We’re back with part II of the LTL shipping guide. There’s so much for us to cover on this topic, we had to split it in two! In case you missed it, check out part I here. Part I covered how LTL shipping works, the shipping circle, how much LTL shipments weigh, how the rates are determined, common LTL terminology, and LTL pricing. Part II is going to do a deeper dive into freight classification, density calculation, freight classes, FAK’s, shipment weight, and accessorials. Let’s dive in!

Freight classification

The National Motor Freight Traffic Association (NMFTA) classifies every product into one of the 18 classes. This list is called the National Motor Freight Classification (NFMC). Why should you care? When it comes to LTL shipping, the NFMC rating is important because trucking companies combine LTL shipments to fill each truck and make each trip as profitable as possible. If a shipment is a full truckload, the shipper should be able to negotiate a better price.

Four factors are used to classify products:

  • Density. When you consider an LTL shipment of pillows vs. a shipment of textbooks, you can see why the pillows would cost more to ship. Get it? Two tons of pillows might fill half the truck, while two tons of books fit on one pallet. By taking the pillows, the trucking company limits what else can fit into the truck. So…determine the density of your shipment. Freight classes of LTL shipments are determined, in part, by densities. Use inches as a standard measurement. Multiply the length by width by height of your shipment to calculate density. The result is the total cubic inches. Divide the cubic inches by 1,728. The result is the cubic feet of your shipment. Divide the weight (in lbs) by the total cubic feet. This is your density.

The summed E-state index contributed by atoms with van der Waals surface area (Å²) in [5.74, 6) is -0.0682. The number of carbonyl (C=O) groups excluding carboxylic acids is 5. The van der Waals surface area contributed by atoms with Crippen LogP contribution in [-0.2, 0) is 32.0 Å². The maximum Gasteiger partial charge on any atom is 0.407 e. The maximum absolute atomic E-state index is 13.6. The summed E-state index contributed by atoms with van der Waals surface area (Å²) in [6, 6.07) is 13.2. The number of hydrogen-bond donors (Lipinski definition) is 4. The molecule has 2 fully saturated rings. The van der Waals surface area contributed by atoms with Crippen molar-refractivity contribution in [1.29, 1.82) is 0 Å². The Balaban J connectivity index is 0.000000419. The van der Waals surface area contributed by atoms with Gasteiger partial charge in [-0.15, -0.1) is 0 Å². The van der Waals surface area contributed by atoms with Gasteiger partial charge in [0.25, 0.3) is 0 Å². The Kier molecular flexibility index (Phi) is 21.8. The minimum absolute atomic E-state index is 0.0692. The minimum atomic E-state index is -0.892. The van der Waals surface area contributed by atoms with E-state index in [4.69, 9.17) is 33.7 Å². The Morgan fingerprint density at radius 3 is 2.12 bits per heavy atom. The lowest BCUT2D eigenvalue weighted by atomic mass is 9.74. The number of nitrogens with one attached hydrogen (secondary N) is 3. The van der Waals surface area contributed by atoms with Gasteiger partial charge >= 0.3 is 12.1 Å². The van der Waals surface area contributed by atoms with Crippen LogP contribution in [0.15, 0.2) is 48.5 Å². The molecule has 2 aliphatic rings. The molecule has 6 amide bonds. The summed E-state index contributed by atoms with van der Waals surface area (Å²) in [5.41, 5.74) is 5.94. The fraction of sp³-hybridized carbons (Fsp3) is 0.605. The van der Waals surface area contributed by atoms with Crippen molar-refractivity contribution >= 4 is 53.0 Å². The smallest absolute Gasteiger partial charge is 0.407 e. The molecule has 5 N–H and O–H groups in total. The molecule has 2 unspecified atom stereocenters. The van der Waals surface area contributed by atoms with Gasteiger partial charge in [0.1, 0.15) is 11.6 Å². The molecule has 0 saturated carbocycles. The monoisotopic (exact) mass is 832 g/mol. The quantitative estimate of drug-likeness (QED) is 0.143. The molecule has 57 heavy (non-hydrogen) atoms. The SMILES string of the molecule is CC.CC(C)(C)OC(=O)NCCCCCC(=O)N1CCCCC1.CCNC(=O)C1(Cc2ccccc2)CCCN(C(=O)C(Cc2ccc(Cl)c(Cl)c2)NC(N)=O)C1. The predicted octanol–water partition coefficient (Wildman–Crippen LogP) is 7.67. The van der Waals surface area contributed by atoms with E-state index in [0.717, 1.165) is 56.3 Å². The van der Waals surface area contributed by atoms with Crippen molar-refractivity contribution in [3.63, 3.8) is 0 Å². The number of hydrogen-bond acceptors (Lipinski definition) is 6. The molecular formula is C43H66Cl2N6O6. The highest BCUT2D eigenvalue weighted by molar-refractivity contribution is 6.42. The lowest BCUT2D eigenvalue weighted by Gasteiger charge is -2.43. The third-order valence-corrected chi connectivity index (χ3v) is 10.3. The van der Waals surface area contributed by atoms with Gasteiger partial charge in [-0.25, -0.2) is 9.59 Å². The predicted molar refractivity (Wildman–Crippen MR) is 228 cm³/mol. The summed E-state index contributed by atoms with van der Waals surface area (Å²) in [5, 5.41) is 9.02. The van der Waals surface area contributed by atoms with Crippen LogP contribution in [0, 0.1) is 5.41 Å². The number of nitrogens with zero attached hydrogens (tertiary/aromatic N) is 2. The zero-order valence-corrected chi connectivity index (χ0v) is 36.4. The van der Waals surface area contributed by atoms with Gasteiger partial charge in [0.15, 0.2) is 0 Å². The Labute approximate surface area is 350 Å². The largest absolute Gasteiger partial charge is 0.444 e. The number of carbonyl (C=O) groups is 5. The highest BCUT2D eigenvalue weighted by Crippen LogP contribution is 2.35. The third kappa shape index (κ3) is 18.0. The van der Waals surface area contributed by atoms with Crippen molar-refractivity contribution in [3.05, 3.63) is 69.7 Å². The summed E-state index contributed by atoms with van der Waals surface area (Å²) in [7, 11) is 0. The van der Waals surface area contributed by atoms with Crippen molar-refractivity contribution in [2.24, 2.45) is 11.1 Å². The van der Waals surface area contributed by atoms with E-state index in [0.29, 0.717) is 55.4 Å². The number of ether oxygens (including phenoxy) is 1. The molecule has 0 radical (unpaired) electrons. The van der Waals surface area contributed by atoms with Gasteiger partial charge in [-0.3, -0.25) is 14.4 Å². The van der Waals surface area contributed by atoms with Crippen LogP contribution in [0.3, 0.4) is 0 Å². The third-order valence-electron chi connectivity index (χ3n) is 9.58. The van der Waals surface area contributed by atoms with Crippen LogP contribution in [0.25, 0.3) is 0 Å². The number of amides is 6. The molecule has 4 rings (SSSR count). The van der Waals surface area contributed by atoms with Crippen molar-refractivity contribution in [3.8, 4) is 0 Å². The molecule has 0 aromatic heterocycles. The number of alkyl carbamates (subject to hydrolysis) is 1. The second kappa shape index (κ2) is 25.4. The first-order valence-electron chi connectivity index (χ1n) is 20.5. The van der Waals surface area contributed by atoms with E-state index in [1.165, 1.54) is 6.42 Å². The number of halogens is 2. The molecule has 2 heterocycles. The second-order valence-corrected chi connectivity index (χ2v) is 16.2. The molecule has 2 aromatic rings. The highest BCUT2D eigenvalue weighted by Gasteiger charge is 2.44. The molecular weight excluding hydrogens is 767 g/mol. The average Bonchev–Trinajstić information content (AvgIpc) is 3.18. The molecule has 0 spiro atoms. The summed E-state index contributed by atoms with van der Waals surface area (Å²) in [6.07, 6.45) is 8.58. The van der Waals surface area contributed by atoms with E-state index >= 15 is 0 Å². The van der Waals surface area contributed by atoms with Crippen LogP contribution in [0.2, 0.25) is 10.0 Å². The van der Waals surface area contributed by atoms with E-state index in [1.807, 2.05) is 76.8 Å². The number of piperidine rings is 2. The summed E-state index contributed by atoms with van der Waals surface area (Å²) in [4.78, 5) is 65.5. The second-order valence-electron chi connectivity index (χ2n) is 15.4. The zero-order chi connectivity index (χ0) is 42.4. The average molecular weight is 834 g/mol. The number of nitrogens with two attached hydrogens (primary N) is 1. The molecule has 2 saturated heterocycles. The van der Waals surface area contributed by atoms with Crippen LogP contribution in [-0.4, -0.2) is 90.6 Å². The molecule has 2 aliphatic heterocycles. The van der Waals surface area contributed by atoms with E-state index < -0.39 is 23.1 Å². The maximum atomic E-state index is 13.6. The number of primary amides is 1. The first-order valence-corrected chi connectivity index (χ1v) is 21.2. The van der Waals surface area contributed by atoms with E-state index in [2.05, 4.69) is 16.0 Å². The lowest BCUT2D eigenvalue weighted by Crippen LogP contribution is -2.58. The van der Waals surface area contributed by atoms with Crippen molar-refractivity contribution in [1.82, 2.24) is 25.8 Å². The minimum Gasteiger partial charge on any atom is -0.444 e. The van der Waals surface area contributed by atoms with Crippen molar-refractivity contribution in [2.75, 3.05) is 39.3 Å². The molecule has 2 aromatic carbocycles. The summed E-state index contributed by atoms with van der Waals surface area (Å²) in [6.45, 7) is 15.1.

• Stowability. This is how stable the shipment will be when loaded into the truck. Both pillows and textbooks are considered to be very stable because it’s unlikely that they will shift as the truck travels down the highway.
  • Handling. Freight that is easier to load and unload gets lower rates. For example, if the textbooks are loaded on a pallet that can be loaded into the truck with a forklift, the rate will be lower than if they are in cases that have to be loaded by hand.
  • Liability. If the trucking company has less risk, should the shipment get damaged, the shipper will pay a lower rate. For example, neither the pillows nor the textbooks will be damaged if they fall from a loading dock. However, a load of glassware will probably be destroyed.

Density-based LTL freight classification

While stowability, handling, and liability are all still taken into consideration, density-based freight classification is primarily driven by the weight of the shipment and how much space on the trailer the shipment is occupying. This is referred to as the Pounds per Cubic Foot (PCF). The below chart illustrates the classification association based on the PCF for density-based classification commodities.

Sub 1 Less than 1 400
Sub 2 1 but less than 2 300
Sub 3 2 but less than 4 250
Sub 4 4 but less than 6 175
Sub 5 6 but less than 8 125
Sub 6 8 but less than 10 100
Sub 7 10 but less than 12 92.5